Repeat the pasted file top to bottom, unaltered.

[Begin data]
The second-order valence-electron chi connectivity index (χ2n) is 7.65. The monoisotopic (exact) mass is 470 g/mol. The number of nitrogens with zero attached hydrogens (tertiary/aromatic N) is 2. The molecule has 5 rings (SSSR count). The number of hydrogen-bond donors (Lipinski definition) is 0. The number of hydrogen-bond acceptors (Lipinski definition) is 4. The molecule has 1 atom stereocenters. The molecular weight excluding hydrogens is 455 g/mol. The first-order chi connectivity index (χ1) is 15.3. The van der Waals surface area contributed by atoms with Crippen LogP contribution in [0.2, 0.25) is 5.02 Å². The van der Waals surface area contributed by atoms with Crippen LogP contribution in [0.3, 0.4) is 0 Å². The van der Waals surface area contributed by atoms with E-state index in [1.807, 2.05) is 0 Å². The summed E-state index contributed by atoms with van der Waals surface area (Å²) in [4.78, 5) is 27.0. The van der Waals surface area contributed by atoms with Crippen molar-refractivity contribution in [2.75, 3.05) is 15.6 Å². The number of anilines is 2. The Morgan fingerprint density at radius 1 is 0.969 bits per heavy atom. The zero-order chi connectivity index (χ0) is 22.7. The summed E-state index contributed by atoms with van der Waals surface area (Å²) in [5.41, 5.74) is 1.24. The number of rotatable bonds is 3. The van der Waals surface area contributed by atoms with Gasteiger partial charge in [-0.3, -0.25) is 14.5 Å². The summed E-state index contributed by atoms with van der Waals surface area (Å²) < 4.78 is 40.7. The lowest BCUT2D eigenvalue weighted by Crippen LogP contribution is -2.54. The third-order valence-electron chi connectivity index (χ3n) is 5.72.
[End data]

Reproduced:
The second-order valence-electron chi connectivity index (χ2n) is 7.65. The monoisotopic (exact) mass is 470 g/mol. The number of nitrogens with zero attached hydrogens (tertiary/aromatic N) is 2. The molecule has 5 rings (SSSR count). The number of hydrogen-bond donors (Lipinski definition) is 0. The number of hydrogen-bond acceptors (Lipinski definition) is 4. The molecule has 1 atom stereocenters. The molecular weight excluding hydrogens is 455 g/mol. The first-order chi connectivity index (χ1) is 15.3. The van der Waals surface area contributed by atoms with Crippen LogP contribution in [0.2, 0.25) is 5.02 Å². The van der Waals surface area contributed by atoms with Crippen LogP contribution in [0.3, 0.4) is 0 Å². The van der Waals surface area contributed by atoms with E-state index in [1.807, 2.05) is 0 Å². The summed E-state index contributed by atoms with van der Waals surface area (Å²) in [4.78, 5) is 27.0. The van der Waals surface area contributed by atoms with Crippen molar-refractivity contribution in [2.75, 3.05) is 15.6 Å². The number of anilines is 2. The Morgan fingerprint density at radius 1 is 0.969 bits per heavy atom. The zero-order chi connectivity index (χ0) is 22.7. The summed E-state index contributed by atoms with van der Waals surface area (Å²) in [5.41, 5.74) is 1.24. The number of rotatable bonds is 3. The van der Waals surface area contributed by atoms with Gasteiger partial charge in [-0.3, -0.25) is 14.5 Å². The summed E-state index contributed by atoms with van der Waals surface area (Å²) < 4.78 is 40.7. The lowest BCUT2D eigenvalue weighted by Crippen LogP contribution is -2.54. The third-order valence-electron chi connectivity index (χ3n) is 5.72.